The head of the US Missile Defense Agency (MDA) recently said that its Glide Phase Interceptor (GPI) program, designed to eliminate Hypersonic missiles, may not be ready even in the next decade.
“We’re just getting started,” said Vice Adm. Jon Hill at an event hosted by the Center for Strategic and International Studies.
The MDA is working on a wide array of missile tracking sensors and defeat capabilities to build a “layered” defense against incoming ballistic and hypersonic missiles.
The GPI is one of them which is supposed to target hypersonic missiles during the glide phase of flight (once a missile has re-entered Earth’s atmosphere and is heading toward its target), which is challenging to forecast, as the missiles travel at five times the speed of sound while making rapid evasive maneuvers.
The interceptors will be integrated into the current Aegis Ballistic Missile Defense destroyers in the US Navy which would involve the interceptor being launched from its regular Vertical Launch System (VLS), connected with the Baseline 9 Aegis Weapon System that detects, tracks, controls, and engages hypersonic threats.
Last year in November, the MDA-selected Northrop Grumman, Lockheed Martin, and Raytheon to design Glide Phase Interceptor (GPI). Raytheon Missiles and Defense was granted $20.97 million, Lockheed Martin $20.94 million, and Northrop Grumman $18.95 million respectively. Each vendor is supposed to provide concept designs for prototypes by September 2022.
“We’ve got three great proposals, and we may decide to stay on three, may drop to two, may drop to one. So it just really kind of depends,” said Hill.
Chinese, Russian Hypersonic Missile
In recent times, the US is increasingly becoming worried about the threat posed by hypersonic weapons from China and Russia.
In July of last year, China tested its hypersonic glide vehicle (HGV), sparking widespread concern and panic among the US military’s brass. The glide vehicle traveled around 24,800 miles (39,911 km) in space before re-entering the atmosphere and striking the ground target, according to a report by US Defense Intelligence Agency (DIA).
The DIA report reads that the flight test lasted more than 100 minutes, making it “the greatest distance flew and longest flight time of any Chinese land-attack weapons system to date.”
China is known to have a medium-range ballistic missile (MRBM), known as Dong Feng-17 (DF-17) which is capable of carrying the DF-ZF HGV. The missile itself can travel at a speed of Mach 5-10 and carry conventional or nuclear weapons. It has a range of 1,800-2,500km and a launch weight of 15,000kgs.
The DF-ZF HGV can travel at speeds between Mach 5-10 and is said to be capable of performing evasive maneuvers to tackle the enemy defenses. The DF-17 is a ground-launched missile; an air-launched version may be developed that can be deployed on the Xian H-6N bomber – the latest variant of the H-6 series bombers based on the Soviet Tupolev Tu-16 twin-engine jet bombers.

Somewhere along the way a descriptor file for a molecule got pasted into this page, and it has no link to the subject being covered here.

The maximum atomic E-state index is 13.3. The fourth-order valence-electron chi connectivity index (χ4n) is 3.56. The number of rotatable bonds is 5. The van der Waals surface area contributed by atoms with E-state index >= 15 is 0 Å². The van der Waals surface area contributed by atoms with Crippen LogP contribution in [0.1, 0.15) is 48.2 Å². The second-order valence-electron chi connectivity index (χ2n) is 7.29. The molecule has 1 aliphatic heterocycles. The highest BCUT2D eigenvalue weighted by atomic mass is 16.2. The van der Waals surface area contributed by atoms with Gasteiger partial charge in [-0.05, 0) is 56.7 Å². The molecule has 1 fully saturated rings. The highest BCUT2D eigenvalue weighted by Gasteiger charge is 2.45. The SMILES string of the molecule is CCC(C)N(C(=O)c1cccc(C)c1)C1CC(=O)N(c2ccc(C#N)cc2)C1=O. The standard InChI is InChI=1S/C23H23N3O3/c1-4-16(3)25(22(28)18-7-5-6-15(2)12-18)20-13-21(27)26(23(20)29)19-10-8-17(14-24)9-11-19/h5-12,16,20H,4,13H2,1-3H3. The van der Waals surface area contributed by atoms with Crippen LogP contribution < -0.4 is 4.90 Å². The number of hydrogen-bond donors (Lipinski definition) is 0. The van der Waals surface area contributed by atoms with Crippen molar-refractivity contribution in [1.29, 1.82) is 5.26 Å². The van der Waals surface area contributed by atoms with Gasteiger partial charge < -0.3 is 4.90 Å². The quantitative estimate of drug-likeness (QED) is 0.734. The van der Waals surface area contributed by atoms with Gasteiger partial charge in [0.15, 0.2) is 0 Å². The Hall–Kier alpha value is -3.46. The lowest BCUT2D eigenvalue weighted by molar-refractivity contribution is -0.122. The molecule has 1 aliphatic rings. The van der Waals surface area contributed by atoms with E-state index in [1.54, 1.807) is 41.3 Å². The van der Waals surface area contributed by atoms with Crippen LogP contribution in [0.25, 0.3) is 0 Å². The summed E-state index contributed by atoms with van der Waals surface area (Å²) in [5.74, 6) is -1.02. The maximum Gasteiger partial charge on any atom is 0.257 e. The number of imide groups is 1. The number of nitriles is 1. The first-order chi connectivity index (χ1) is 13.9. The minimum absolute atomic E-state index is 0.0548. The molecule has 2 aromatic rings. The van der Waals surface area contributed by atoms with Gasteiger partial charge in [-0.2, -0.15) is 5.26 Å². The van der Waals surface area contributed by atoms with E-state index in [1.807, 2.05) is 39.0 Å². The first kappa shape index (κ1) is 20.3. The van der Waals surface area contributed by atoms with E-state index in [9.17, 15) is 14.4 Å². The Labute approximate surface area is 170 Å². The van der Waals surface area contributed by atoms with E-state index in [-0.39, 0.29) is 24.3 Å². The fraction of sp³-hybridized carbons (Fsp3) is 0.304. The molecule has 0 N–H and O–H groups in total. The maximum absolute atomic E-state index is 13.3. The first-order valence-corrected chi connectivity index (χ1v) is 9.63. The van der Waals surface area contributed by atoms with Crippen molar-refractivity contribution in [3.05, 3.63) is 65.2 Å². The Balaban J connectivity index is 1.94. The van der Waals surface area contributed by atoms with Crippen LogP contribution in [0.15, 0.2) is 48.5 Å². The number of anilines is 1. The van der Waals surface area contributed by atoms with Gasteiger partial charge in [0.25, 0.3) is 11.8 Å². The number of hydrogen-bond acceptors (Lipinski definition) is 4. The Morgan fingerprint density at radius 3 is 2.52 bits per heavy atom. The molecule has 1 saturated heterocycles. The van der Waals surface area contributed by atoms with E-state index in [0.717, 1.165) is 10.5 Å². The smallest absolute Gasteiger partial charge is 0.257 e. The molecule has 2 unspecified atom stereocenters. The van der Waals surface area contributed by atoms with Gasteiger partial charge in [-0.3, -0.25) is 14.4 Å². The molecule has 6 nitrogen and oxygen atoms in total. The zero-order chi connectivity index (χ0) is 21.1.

The H-6N has a range of 8,000 km and if armed with DF-17, its range can extend up to 10,000 – 11,000 km bringing the key enemy installations across the entire Indo-Pacific within its range.
A video surfaced in 2020 showing the H-6N bomber landing at an unknown airfield carrying a missile with a warhead and booster section on the bottom of its fuselage, which appeared to be similar to the DF-17 hypersonic missile.
— OedoSoldier (@OedoSoldier) October 17, 2020
Meanwhile, Russia has also developed the Avangard HGV with a range of over 6,000 km, capable of carrying both nuclear and conventional payloads. According to a TASS report, the HGV’s nuclear warhead is “more than two megatons in TNT equivalent.”
Currently, the Avangard is carried by the SS-19 “Stiletto” (UR-100NUTTH) ballistic missile but it is slated to be replaced by the R-28 Sarmat that has just been successfully tested and planned to be deployed later this year.
According to claims by Russian President Vladimir Putin, the HGV can cruise at atmospheric speeds of up to Mach 20 and it can maneuver to make its trajectory unpredictable for interception by air and missile defense systems. Plus, it can reportedly deploy countermeasures during flight to confuse the defense systems.
Currently, the only counter-hypersonic capability the US has, is the SM-6 series interceptor, although the particular version of the missile is not known yet. The SM-6 can intercept the hypersonic weapon in its terminal phase – on its final approach to the target.
Considering the high speed of hypersonic weapons, the coverage of the terminal-phase SM-6 interceptor is just too low, and therefore, the MDA’s GPI program is crucial to the agency’s future work defending against hypersonic missile threats, as it would target hypersonic missiles farther away during the glide phase of flight.
Also, MDA and the Space Development Agency are currently working on the Hypersonic and Ballistic Tracking Space Sensor (HBTSS) satellites in Low Earth Orbit (LEO) that would assist the current missile warning/tracking satellites that could lose hypersonic missiles after their boost phase.
The HBTSS is supposed to be able to detect a missile launch, as well as the first, second, and third-stage separation. Once the GPI is fired by the Aegis BMD system on a Navy destroyer, it would be connected to HBTSS for updated tracking data and the interceptor would kill the threat before it got too close to its intended target.
The HBTSS is planned to be launched into orbit next year for a demonstration.